Podlaski, William F. ; Agnes, Everton J. ; Vogels, Tim PIST Austria
Context, such as behavioral state, is known to modulate memory formation and retrieval, but is usually ignored in associative memory models. Here, we propose several types of contextual modulation for associative memory networks that greatly increase their performance. In these networks, context inactivates specific neurons and connections, which modulates the effective connectivity of the network. Memories are stored only by the active components, thereby reducing interference from memories acquired in other contexts. Such networks exhibit several beneficial characteristics, including enhanced memory capacity, high robustness to noise, increased robustness to memory overloading, and better memory retention during continual learning. Furthermore, memories can be biased to have different relative strengths, or even gated on or off, according to contextual cues, providing a candidate model for cognitive control of memory and efficient memory search. An external context-encoding network can dynamically switch the memory network to a desired state, which we liken to experimentally observed contextual signals in prefrontal cortex and hippocampus. Overall, our work illustrates the benefits of organizing memory around context, and provides an important link between behavioral studies of memory and mechanistic details of neural circuits.</jats:p><jats:sec><jats:title>SIGNIFICANCE</jats:title><jats:p>Memory is context dependent — both encoding and recall vary in effectiveness and speed depending on factors like location and brain state during a task. We apply this idea to a simple computational model of associative memory through contextual gating of neurons and synaptic connections. Intriguingly, this results in several advantages, including vastly enhanced memory capacity, better robustness, and flexible memory gating. Our model helps to explain (i) how gating and inhibition contribute to memory processes, (ii) how memory access dynamically changes over time, and (iii) how context representations, such as those observed in hippocampus and prefrontal cortex, may interact with and control memory processes.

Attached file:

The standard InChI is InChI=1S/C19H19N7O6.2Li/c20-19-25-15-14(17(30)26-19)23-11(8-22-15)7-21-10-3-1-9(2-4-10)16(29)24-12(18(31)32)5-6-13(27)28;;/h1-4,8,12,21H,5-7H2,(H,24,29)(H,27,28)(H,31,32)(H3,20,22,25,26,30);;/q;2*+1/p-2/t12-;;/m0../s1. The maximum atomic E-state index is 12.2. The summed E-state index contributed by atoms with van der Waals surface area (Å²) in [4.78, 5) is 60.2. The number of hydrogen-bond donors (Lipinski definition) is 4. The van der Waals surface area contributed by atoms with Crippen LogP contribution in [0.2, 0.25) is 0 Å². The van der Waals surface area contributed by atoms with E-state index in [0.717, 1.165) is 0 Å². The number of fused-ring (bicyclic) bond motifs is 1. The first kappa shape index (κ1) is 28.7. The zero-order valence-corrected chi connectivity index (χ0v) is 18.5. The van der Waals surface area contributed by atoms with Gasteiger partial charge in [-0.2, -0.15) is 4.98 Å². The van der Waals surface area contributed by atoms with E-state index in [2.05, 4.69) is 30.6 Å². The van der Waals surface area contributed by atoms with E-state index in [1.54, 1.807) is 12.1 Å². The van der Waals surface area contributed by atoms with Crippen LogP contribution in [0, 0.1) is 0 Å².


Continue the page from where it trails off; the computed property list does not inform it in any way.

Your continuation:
Podlaski WF, Agnes EJ, Vogels TP. Context-modular memory networks support high-capacity, flexible, and robust associative memories. bioRxiv. 2020.
Podlaski, W. F., Agnes, E. J., & Vogels, T. P. (2020). Context-modular memory networks support high-capacity, flexible, and robust associative memories. BioRxiv. Cold Spring Harbor Laboratory.
Podlaski, William F., Everton J. Agnes, and Tim P Vogels. “Context-Modular Memory Networks Support High-Capacity, Flexible, and Robust Associative Memories.” BioRxiv. Cold Spring Harbor Laboratory, 2020.
W. F. Podlaski, E. J. Agnes, and T. P. Vogels, “Context-modular memory networks support high-capacity, flexible, and robust associative memories,” bioRxiv. Cold Spring Harbor Laboratory, 2020.
Podlaski WF, Agnes EJ, Vogels TP. 2020. Context-modular memory networks support high-capacity, flexible, and robust associative memories. bioRxiv.
Podlaski, William F., et al. “Context-Modular Memory Networks Support High-Capacity, Flexible, and Robust Associative Memories.” BioRxiv, Cold Spring Harbor Laboratory, 2020.